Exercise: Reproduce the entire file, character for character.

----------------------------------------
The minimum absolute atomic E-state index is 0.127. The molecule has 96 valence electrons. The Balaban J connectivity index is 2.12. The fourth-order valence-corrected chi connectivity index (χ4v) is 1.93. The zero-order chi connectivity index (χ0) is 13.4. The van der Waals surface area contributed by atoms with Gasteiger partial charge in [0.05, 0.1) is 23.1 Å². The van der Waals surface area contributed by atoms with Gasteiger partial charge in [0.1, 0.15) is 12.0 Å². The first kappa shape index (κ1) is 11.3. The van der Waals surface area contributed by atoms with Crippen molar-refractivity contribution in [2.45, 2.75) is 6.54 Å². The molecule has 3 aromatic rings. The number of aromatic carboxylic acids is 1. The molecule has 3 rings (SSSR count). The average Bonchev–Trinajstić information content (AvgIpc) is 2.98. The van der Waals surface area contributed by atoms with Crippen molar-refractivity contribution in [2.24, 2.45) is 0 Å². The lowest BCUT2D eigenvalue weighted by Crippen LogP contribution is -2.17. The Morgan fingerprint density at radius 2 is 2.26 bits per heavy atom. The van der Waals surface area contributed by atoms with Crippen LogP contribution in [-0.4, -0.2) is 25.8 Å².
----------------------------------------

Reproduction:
The minimum absolute atomic E-state index is 0.127. The molecule has 96 valence electrons. The Balaban J connectivity index is 2.12. The fourth-order valence-corrected chi connectivity index (χ4v) is 1.93. The zero-order chi connectivity index (χ0) is 13.4. The van der Waals surface area contributed by atoms with Gasteiger partial charge in [0.05, 0.1) is 23.1 Å². The van der Waals surface area contributed by atoms with Gasteiger partial charge in [0.1, 0.15) is 12.0 Å². The first kappa shape index (κ1) is 11.3. The van der Waals surface area contributed by atoms with Crippen molar-refractivity contribution in [2.45, 2.75) is 6.54 Å². The molecule has 3 aromatic rings. The number of aromatic carboxylic acids is 1. The molecule has 3 rings (SSSR count). The average Bonchev–Trinajstić information content (AvgIpc) is 2.98. The van der Waals surface area contributed by atoms with Crippen molar-refractivity contribution in [2.24, 2.45) is 0 Å². The lowest BCUT2D eigenvalue weighted by Crippen LogP contribution is -2.17. The Morgan fingerprint density at radius 2 is 2.26 bits per heavy atom. The van der Waals surface area contributed by atoms with Crippen LogP contribution in [-0.4, -0.2) is 25.8 Å².